• Veteran Led Accelerators—Vet-Tech (http://vet-tech.us) is the nation’s leading accelerator for veteran-owned businesses. Located at Silicon Valley’s Plug and Play Tech Center in Sunnyvale, CA, it has an extensive network of financial, government, and management resources to bring a veteran-owned business to its next level of success.
  • University Programs—Syracuse University’s Entrepreneurial Bootcamp for Veterans with Disabilities (http://ebv.vets.syr.edu) is one of the most extensive programs in higher education for veteran entrepreneurship. This program is offered at eight other colleges and universities around the nation.C
  • Community Colleges—Community colleges around the nation offer veteran entrepreneurship courses and programs, typically through their small business development centers. Wake Tech Community College in North Carolina offers a Veterans Entrepreneurship Advantage Course (http://www.waketech.edu/programs-courses/non-credit/build-your-business/entrepreneurship-initiatives) that is representative of these types of programs.
  • Government Services—The SBA’s Boots to Business program (http://boots2business.org) is an example of the type of program offered by the government to transitioning service members to give them the basics in starting a new business.
  • Online Resources—VeToCEO (http://www.vettoceo.org) is a free online training program that assists veterans in leveraging their skills to start or buy a business and run it successfully. The American Legion Entrepreneur Video Series (
    ) is another no-cost source to give aspiring veteran entrepreneurs at least a basic introduction to starting and running a business.
  • Community-Based Organizations—SCORE, the Service Corps of Retired Executives, is an example of a community-based organization that is supporting veteran entrepreneurs with their Veteran Fast Launch Initiative (https://www.score.org/content/veteran-fast-launch-initiative).

Veterans interested in starting a business should research what resources are available to them in their local communities, and then pick a program that fits the type of business they are interested in creating.

Given all of the resources that are currently available to veterans interested in starting businesses, what does the future of veteran entrepreneurship look like?

It looks pretty robust.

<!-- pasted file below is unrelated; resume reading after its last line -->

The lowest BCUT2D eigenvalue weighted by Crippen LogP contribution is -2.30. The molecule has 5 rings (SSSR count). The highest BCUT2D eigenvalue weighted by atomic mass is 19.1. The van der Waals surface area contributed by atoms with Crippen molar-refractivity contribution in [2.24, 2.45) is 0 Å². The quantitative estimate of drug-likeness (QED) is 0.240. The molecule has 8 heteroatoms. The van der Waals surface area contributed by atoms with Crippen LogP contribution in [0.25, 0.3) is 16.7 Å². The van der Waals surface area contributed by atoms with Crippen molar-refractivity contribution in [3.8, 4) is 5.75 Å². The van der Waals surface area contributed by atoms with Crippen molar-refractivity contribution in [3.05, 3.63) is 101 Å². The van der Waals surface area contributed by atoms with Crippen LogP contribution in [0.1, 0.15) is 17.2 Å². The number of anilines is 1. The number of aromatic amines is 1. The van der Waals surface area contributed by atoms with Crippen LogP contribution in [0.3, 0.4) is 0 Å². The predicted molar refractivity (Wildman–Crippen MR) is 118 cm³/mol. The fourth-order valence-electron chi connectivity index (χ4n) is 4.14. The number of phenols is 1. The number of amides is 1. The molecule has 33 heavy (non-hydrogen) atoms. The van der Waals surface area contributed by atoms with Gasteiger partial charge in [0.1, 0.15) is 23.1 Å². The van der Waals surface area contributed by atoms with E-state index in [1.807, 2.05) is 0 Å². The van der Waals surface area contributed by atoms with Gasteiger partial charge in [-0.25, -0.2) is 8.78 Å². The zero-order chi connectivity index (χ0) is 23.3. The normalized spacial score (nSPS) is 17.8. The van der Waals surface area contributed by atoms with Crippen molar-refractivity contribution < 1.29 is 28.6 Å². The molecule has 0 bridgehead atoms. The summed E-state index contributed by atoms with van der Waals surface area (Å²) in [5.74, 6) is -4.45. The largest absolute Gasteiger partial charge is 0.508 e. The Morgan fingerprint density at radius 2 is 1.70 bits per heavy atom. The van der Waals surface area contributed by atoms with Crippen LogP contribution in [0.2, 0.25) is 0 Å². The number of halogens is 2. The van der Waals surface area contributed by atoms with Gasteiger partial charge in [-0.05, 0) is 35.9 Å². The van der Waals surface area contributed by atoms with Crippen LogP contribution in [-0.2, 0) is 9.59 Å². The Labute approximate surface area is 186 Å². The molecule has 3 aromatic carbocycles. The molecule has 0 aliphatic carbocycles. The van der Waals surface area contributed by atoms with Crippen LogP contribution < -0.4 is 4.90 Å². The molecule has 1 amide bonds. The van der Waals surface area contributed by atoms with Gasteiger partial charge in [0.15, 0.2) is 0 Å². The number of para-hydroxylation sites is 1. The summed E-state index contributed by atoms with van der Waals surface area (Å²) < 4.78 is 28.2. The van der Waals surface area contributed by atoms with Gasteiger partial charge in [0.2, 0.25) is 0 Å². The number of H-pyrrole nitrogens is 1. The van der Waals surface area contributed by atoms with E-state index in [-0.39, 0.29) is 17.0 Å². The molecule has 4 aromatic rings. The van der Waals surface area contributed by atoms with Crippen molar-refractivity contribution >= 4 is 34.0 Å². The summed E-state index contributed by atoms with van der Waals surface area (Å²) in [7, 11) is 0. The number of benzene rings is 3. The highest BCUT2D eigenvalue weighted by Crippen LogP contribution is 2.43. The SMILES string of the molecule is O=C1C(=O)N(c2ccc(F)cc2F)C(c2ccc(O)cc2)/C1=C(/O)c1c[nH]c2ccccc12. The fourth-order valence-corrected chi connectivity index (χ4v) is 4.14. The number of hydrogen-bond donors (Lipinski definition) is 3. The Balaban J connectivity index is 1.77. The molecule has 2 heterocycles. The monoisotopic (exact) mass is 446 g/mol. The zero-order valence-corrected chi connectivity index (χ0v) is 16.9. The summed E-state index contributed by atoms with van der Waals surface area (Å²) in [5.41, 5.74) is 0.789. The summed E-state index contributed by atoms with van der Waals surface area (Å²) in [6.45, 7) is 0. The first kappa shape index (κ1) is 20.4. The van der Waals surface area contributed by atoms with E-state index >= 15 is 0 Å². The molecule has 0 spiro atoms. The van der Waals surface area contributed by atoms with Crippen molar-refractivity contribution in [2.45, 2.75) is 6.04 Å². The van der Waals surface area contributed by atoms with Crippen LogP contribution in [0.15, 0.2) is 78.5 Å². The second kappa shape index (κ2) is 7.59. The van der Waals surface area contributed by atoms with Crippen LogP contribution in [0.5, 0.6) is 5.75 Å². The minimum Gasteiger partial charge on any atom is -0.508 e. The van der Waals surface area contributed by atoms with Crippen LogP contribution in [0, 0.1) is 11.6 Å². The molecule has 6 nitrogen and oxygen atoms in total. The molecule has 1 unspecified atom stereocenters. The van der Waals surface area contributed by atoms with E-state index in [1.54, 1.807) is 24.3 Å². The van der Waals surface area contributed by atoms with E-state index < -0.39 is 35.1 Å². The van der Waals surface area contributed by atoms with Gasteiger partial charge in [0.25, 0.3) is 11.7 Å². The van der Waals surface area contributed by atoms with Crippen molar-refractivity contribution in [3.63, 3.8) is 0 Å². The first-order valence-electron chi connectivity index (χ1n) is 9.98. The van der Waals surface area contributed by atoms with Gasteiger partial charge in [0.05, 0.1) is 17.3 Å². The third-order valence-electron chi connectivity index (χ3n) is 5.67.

There are only two cautions that need to be mentioned about support for entrepreneurship initiatives for veterans:

The first is that many of these veteran entrepreneur support programs are relatively new—within the last couple of years, or so. The proof of their efficacy—of their value and worth—will be when they produce long-term, sustainable and profitable veteran-owned businesses—and, by long-term, I mean businesses that are in existence for at least five years, at a minimum. Some of these support programs are so new that not enough time has passed where this can be determined.

The second “caution”, if you will, would actually be a good problem to have. While there is no evidence that this is presently occurring, there could come a time in the future when there are actually more veteran entrepreneur support programs than there are veterans to fill them. This will become evident when these programs begin to admit non-veterans in order to maintain their viability.

But, for now, it’s all “blue skies and smooth sailing” for veterans who want to start businesses and the programs that support them.

Here’s how to join the 2.4 million vets who own their own businesses
Paul Dillon is the head of Dillon Consulting Services, LLC, a firm that specializes in serving the veteran community with offices in Durham and Chicago. For more visit his website here.

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Arlington National Cemetery is running out of room to bury America’s vets

Veterans of the Persian Gulf War and the conflicts in Iraq and Afghanistan can’t expect to be buried at Arlington National Cemetery unless policies are changed — even if they were bestowed the Medal of Honor, a new report says.


There are 21 million living veterans in the U.S., but the cemetery has room for only 73,000 burials.

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Soldiers of the 3rd U.S Infantry Regiment (The Old Guard) prepare to move the casket of Medal of Honor recipient Leonard Keller to his final resting place in Arlington National Cemetery’s section 60. (Photo: U.S. Army)